A small annual plant in the parsley family that has a distinctive, sweet licorice flavor.
Scientific classification Edit
- Kingdom: Plantae
- Division: Magnoliophyta
- Class: Magnoliopsida
- Order: Apiales
- Family: Apiaceae
- Genus: Pimpinella
- Species: anisum
- Binomial name: Pimpinella anisum L.
About anise Edit
Anise (stressed on the first syllable, rhyming with "Janice"), or more rarely anís (stressed on the second syllable, as "a niece") (Pimpinella anisum) is an herb in the family Apiaceae (formerly Umbelliferae) whose seed-like fruit (also called aniseed) is used in sweet baking as well as in anise-flavored liqueurs (e.g. ouzo). The fruit consists of two united carpels, called a cremocarp, and has a strong aromatic taste and a powerful odour. anise seed is also used in some curries and seafood dishes, and is used as a breath sweetener and digestive aid.
All above-ground parts of the young anise plant are also eaten as a vegetable. The stems resemble those of celery in texture and are much milder in flavor than the fruits. Anise is believed to be a galactagogue.
By distillation the fruit yields the volatile oil of anise, which is useful in the treatment of flatulence and colic in children. It may be given as Aqua Anisi, in doses of one or more ounces, or as the Spiritus Anisi, in doses of 5-20 minims.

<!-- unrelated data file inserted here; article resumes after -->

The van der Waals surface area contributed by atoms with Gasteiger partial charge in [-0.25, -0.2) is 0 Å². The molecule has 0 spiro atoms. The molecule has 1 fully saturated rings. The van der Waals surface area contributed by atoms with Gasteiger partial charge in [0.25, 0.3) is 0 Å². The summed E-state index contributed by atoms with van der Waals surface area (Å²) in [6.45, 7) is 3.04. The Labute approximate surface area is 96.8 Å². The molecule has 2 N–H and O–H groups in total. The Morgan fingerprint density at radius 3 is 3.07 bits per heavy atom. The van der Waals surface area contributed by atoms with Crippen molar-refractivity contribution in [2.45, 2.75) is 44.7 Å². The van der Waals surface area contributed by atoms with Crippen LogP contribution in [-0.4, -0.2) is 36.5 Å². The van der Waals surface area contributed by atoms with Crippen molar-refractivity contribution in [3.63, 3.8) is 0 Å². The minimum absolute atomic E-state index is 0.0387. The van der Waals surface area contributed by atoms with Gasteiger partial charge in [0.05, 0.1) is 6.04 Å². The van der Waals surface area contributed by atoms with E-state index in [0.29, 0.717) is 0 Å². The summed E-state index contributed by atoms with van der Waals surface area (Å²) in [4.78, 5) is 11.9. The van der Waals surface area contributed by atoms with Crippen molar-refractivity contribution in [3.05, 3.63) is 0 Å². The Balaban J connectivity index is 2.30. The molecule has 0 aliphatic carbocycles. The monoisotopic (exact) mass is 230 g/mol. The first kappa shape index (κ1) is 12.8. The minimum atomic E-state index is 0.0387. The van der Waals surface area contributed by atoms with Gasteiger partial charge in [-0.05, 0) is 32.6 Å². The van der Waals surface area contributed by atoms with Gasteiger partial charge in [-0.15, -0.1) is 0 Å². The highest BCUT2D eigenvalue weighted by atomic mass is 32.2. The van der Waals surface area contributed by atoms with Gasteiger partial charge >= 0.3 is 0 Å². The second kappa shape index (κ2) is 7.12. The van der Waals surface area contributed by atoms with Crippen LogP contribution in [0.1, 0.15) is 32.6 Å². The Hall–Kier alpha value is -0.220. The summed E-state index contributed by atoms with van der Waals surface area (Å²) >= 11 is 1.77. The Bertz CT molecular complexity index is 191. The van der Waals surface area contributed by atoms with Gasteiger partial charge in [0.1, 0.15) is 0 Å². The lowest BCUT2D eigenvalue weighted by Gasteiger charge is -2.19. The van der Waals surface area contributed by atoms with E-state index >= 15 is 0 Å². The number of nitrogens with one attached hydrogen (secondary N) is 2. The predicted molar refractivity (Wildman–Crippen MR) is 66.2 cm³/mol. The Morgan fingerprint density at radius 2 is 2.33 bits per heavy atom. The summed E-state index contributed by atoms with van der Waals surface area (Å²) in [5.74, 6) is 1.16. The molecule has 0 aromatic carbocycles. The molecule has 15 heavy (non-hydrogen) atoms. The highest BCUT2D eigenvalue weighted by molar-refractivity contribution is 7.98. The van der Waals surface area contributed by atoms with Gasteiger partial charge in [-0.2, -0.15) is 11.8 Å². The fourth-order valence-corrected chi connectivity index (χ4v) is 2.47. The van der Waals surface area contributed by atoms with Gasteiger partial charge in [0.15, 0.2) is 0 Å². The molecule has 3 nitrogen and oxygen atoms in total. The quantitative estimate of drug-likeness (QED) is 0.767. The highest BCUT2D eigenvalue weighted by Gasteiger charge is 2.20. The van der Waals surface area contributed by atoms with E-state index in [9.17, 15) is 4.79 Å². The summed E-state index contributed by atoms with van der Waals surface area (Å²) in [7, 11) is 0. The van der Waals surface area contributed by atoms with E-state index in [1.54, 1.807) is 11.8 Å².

The primary constituent of the oil (up to 90%) is anethole, C10H12O or C6H4[1.4] (OCH3) (CH:CH.CH3.) It also contains methyl chavicol, anisic aldehyde, anisic acid, and a terpene.
The Chinese star anise also contains anethole but is botanically unrelated to anise. Because of its similar taste and aroma, it has recently come into use in the West as a (cheaper) substitute for anise in baking as well as in liquor production.
According to Easton's Bible Dictionary (1897), the term anise in the Christian Bible (Matt. 23:23) refers to the herb known today as dill (Anethum' or Peucedanum graveolens).